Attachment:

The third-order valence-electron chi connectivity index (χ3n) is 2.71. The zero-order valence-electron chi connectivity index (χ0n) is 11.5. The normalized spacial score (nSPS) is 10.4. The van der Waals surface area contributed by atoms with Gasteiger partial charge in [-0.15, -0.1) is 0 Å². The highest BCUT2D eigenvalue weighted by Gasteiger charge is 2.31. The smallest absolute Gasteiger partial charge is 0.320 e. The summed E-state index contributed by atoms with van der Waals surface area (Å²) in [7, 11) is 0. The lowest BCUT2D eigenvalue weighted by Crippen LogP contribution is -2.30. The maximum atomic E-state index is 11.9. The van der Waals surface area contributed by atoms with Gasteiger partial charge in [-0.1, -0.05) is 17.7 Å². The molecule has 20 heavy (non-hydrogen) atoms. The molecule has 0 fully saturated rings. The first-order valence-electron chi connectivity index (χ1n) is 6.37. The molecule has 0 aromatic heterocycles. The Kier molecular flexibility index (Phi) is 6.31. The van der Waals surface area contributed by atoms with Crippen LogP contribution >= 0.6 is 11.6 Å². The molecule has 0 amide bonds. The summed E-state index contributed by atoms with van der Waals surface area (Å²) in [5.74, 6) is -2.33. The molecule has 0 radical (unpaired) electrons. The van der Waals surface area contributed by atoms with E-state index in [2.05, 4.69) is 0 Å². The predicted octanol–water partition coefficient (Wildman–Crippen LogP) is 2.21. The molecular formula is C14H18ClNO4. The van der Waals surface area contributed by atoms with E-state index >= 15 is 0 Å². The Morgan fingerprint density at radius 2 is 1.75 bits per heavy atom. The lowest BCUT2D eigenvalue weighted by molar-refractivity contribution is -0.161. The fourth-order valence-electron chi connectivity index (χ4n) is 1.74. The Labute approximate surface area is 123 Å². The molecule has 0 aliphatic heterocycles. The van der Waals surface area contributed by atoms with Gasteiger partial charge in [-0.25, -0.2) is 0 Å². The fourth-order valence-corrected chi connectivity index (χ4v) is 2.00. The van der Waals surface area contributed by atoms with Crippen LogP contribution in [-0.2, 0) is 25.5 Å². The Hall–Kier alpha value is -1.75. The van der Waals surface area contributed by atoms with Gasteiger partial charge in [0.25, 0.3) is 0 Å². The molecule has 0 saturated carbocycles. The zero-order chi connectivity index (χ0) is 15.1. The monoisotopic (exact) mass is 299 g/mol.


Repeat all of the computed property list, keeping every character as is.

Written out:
The third-order valence-electron chi connectivity index (χ3n) is 2.71. The zero-order valence-electron chi connectivity index (χ0n) is 11.5. The normalized spacial score (nSPS) is 10.4. The van der Waals surface area contributed by atoms with Gasteiger partial charge in [-0.15, -0.1) is 0 Å². The highest BCUT2D eigenvalue weighted by Gasteiger charge is 2.31. The smallest absolute Gasteiger partial charge is 0.320 e. The summed E-state index contributed by atoms with van der Waals surface area (Å²) in [7, 11) is 0. The lowest BCUT2D eigenvalue weighted by Crippen LogP contribution is -2.30. The maximum atomic E-state index is 11.9. The van der Waals surface area contributed by atoms with Gasteiger partial charge in [-0.1, -0.05) is 17.7 Å². The molecule has 20 heavy (non-hydrogen) atoms. The molecule has 0 fully saturated rings. The first-order valence-electron chi connectivity index (χ1n) is 6.37. The molecule has 0 aromatic heterocycles. The Kier molecular flexibility index (Phi) is 6.31. The van der Waals surface area contributed by atoms with Crippen LogP contribution >= 0.6 is 11.6 Å². The molecule has 0 amide bonds. The summed E-state index contributed by atoms with van der Waals surface area (Å²) in [5.74, 6) is -2.33. The molecule has 0 radical (unpaired) electrons. The van der Waals surface area contributed by atoms with E-state index in [2.05, 4.69) is 0 Å². The predicted octanol–water partition coefficient (Wildman–Crippen LogP) is 2.21. The molecular formula is C14H18ClNO4. The van der Waals surface area contributed by atoms with E-state index >= 15 is 0 Å². The Morgan fingerprint density at radius 2 is 1.75 bits per heavy atom. The lowest BCUT2D eigenvalue weighted by molar-refractivity contribution is -0.161. The fourth-order valence-electron chi connectivity index (χ4n) is 1.74. The Labute approximate surface area is 123 Å². The molecule has 0 aliphatic heterocycles. The van der Waals surface area contributed by atoms with Gasteiger partial charge in [-0.25, -0.2) is 0 Å². The fourth-order valence-corrected chi connectivity index (χ4v) is 2.00. The van der Waals surface area contributed by atoms with Crippen LogP contribution in [-0.2, 0) is 25.5 Å². The Hall–Kier alpha value is -1.75. The van der Waals surface area contributed by atoms with Gasteiger partial charge in [0.25, 0.3) is 0 Å². The molecule has 0 saturated carbocycles. The zero-order chi connectivity index (χ0) is 15.1. The monoisotopic (exact) mass is 299 g/mol.